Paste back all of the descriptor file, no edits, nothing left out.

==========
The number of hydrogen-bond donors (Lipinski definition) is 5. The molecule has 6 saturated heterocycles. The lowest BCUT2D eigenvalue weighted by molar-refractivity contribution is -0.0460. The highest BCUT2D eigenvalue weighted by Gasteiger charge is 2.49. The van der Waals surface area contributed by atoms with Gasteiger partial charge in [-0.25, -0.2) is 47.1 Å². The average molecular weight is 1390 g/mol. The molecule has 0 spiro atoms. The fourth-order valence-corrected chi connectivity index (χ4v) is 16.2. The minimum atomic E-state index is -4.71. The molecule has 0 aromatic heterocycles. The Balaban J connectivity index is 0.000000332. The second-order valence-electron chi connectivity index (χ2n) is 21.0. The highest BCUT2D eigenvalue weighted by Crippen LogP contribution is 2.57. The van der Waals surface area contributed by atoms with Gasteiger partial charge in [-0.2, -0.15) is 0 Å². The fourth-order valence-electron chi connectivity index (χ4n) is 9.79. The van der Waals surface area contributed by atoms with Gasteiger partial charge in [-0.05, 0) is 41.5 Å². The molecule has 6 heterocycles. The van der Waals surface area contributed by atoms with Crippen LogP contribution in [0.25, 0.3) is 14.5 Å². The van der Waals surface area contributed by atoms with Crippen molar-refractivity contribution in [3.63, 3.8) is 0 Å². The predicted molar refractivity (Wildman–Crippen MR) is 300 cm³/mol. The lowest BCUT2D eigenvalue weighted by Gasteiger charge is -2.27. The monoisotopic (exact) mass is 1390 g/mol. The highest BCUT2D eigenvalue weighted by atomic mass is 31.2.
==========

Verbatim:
The number of hydrogen-bond donors (Lipinski definition) is 5. The molecule has 6 saturated heterocycles. The lowest BCUT2D eigenvalue weighted by molar-refractivity contribution is -0.0460. The highest BCUT2D eigenvalue weighted by Gasteiger charge is 2.49. The van der Waals surface area contributed by atoms with Gasteiger partial charge in [-0.25, -0.2) is 47.1 Å². The average molecular weight is 1390 g/mol. The molecule has 0 spiro atoms. The fourth-order valence-corrected chi connectivity index (χ4v) is 16.2. The minimum atomic E-state index is -4.71. The molecule has 0 aromatic heterocycles. The Balaban J connectivity index is 0.000000332. The second-order valence-electron chi connectivity index (χ2n) is 21.0. The highest BCUT2D eigenvalue weighted by Crippen LogP contribution is 2.57. The van der Waals surface area contributed by atoms with Gasteiger partial charge in [-0.2, -0.15) is 0 Å². The fourth-order valence-electron chi connectivity index (χ4n) is 9.79. The van der Waals surface area contributed by atoms with Gasteiger partial charge in [-0.05, 0) is 41.5 Å². The molecule has 6 heterocycles. The van der Waals surface area contributed by atoms with Crippen LogP contribution in [0.25, 0.3) is 14.5 Å². The van der Waals surface area contributed by atoms with Crippen molar-refractivity contribution in [3.63, 3.8) is 0 Å². The predicted molar refractivity (Wildman–Crippen MR) is 300 cm³/mol. The lowest BCUT2D eigenvalue weighted by Gasteiger charge is -2.27. The monoisotopic (exact) mass is 1390 g/mol. The highest BCUT2D eigenvalue weighted by atomic mass is 31.2.